Mueller investigation: House judiciary committee to subpoena Jared Kushner, Jeff Sessions and 10 other witnesses

Democrats expect push back from White House in quest to obtain witness subpoenas

Victoria Gagliardo-Silver
New York
Tuesday 09 July 2019 22:00
Jared Kushner may seek to avoid appearing before the committee
Jared Kushner may seek to avoid appearing before the committee

House Democrats are voting to authorise subpoenas for 12 of former special counsel Robert Mueller’s witnesses, including Jared Kushner and Jeff Sessions.

The House judiciary committee will vote on Thursday in an attempt to secure subpoenas for former and current administration officials who also include Rod Rosenstein, Corey Lewandowski, John Kelly, and Michael Flynn.

These witnesses provided information to Mr Mueller about the Trump campaign’s alleged involvement in attempting to obstruct the Russia investigation.

Other subpoena requests include Dylan Howard and David Pecker, who had testified about Donald Trump’s hush money payments to a woman who accused the president of having an affair prior to the election, Keith Davidson, Rick Dearborn, Jody Hunt, and Rob Porter.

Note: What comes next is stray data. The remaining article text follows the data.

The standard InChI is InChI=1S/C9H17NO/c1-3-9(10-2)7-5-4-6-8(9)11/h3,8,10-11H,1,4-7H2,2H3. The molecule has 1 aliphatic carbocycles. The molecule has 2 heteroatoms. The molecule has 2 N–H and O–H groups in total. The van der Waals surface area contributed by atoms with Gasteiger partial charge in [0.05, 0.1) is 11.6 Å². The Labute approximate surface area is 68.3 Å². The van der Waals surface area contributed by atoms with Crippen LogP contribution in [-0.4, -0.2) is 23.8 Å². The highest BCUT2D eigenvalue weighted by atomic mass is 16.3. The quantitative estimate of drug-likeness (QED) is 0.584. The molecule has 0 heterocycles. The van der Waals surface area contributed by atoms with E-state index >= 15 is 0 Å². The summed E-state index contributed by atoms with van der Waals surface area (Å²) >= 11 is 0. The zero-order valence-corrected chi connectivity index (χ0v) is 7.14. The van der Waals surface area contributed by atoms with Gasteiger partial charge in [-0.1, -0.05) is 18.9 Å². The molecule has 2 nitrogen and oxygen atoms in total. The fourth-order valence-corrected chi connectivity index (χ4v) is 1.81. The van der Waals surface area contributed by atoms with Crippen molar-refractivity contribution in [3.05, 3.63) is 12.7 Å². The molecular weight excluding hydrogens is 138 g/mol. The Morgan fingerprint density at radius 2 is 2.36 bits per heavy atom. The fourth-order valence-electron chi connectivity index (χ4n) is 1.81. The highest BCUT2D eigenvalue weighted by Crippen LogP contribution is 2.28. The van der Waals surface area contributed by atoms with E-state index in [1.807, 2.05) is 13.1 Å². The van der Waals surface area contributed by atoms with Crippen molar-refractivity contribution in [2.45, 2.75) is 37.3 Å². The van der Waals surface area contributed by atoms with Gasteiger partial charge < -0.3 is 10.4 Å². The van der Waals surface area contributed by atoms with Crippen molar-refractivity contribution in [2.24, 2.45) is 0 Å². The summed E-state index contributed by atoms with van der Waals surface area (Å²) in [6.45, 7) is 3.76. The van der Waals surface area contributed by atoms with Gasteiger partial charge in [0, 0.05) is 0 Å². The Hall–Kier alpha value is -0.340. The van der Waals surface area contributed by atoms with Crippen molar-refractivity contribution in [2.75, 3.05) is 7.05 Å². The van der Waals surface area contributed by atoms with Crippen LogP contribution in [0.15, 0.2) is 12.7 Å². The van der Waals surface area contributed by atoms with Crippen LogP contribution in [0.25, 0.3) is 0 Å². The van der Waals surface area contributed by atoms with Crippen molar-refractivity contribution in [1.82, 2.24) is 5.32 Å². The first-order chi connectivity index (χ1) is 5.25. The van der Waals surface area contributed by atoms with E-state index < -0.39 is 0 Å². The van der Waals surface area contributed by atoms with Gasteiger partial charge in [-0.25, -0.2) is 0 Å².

Mr Davidson, who at one point represented adult film actress Stormy Daniels, had previously claimed to have asked the judiciary committee for a “friendly subpoena” so he would be able to cooperate through documents and testimony.

The committee is likely to meet resistance from the White House in its quest to subpoena the twelve witness.

The White House has previously blocked testimony from former officials Don McGahn and Hope Hicks.

Current and former White House aides are likely to refuse to comply with the demands of the committee but other witnesses like former campaign manager Mr Lewandowski, who has never held an official position in the administration, may be forced to provide testimony, Politico reports.

Support free-thinking journalism and attend Independent events

In a statement, New York Democrat and committee chairman Jerry Nadler said: “As always, I remain open to reaching a reasonable accommodation and will not issue subpoenas if the information we are seeking is voluntarily provided. We will get answers one way or the other.”

Mr Mueller's report found no evidence the Trump campaign conspired with Russia to influence the 2016 election. He said he was unable to exonerate the president on the matter of obstruction of justice, but attorney general William Barr ruled there was insufficient evidence to try and charge Mr Trump.

Join our new commenting forum

Join thought-provoking conversations, follow other Independent readers and see their replies

View comments